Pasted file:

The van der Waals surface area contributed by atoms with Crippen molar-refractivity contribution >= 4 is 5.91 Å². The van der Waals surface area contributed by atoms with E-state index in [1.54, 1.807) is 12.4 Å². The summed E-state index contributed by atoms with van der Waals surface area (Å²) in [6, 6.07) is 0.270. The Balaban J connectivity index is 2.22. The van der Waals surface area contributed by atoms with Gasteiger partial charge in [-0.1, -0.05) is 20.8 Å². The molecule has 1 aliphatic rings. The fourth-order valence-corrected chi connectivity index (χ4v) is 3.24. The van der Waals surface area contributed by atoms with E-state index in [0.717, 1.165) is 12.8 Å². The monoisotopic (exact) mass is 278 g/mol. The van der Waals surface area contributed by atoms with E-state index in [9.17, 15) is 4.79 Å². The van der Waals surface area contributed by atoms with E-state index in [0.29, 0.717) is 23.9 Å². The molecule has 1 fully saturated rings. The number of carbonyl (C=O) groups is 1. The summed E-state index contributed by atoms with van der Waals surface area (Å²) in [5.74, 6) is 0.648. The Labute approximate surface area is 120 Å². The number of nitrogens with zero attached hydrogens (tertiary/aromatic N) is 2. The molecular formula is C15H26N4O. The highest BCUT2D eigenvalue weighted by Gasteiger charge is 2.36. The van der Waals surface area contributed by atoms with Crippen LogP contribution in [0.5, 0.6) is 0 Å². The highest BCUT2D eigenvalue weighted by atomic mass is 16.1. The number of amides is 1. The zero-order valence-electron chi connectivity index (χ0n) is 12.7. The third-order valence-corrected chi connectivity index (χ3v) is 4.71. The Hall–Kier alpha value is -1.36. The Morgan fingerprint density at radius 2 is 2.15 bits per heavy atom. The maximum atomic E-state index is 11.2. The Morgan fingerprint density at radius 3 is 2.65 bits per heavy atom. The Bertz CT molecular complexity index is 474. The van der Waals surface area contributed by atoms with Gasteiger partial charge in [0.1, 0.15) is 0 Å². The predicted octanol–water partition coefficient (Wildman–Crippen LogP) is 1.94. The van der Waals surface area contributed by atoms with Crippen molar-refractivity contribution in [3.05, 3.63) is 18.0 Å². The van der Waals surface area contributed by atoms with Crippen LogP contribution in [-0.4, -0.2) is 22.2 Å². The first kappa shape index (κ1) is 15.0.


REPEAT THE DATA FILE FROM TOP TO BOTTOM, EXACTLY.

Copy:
The van der Waals surface area contributed by atoms with Crippen molar-refractivity contribution >= 4 is 5.91 Å². The van der Waals surface area contributed by atoms with E-state index in [1.54, 1.807) is 12.4 Å². The summed E-state index contributed by atoms with van der Waals surface area (Å²) in [6, 6.07) is 0.270. The Balaban J connectivity index is 2.22. The van der Waals surface area contributed by atoms with Gasteiger partial charge in [-0.1, -0.05) is 20.8 Å². The molecule has 1 aliphatic rings. The fourth-order valence-corrected chi connectivity index (χ4v) is 3.24. The van der Waals surface area contributed by atoms with E-state index in [0.717, 1.165) is 12.8 Å². The monoisotopic (exact) mass is 278 g/mol. The van der Waals surface area contributed by atoms with E-state index in [9.17, 15) is 4.79 Å². The van der Waals surface area contributed by atoms with E-state index in [0.29, 0.717) is 23.9 Å². The molecule has 1 fully saturated rings. The number of carbonyl (C=O) groups is 1. The summed E-state index contributed by atoms with van der Waals surface area (Å²) in [5.74, 6) is 0.648. The Labute approximate surface area is 120 Å². The number of nitrogens with zero attached hydrogens (tertiary/aromatic N) is 2. The molecular formula is C15H26N4O. The highest BCUT2D eigenvalue weighted by Gasteiger charge is 2.36. The van der Waals surface area contributed by atoms with Crippen LogP contribution in [0.5, 0.6) is 0 Å². The highest BCUT2D eigenvalue weighted by atomic mass is 16.1. The number of amides is 1. The zero-order valence-electron chi connectivity index (χ0n) is 12.7. The third-order valence-corrected chi connectivity index (χ3v) is 4.71. The Hall–Kier alpha value is -1.36. The Morgan fingerprint density at radius 2 is 2.15 bits per heavy atom. The maximum atomic E-state index is 11.2. The Morgan fingerprint density at radius 3 is 2.65 bits per heavy atom. The Bertz CT molecular complexity index is 474. The van der Waals surface area contributed by atoms with Gasteiger partial charge in [0.1, 0.15) is 0 Å². The predicted octanol–water partition coefficient (Wildman–Crippen LogP) is 1.94. The van der Waals surface area contributed by atoms with Crippen molar-refractivity contribution in [3.05, 3.63) is 18.0 Å². The van der Waals surface area contributed by atoms with Crippen LogP contribution in [-0.4, -0.2) is 22.2 Å². The first kappa shape index (κ1) is 15.0.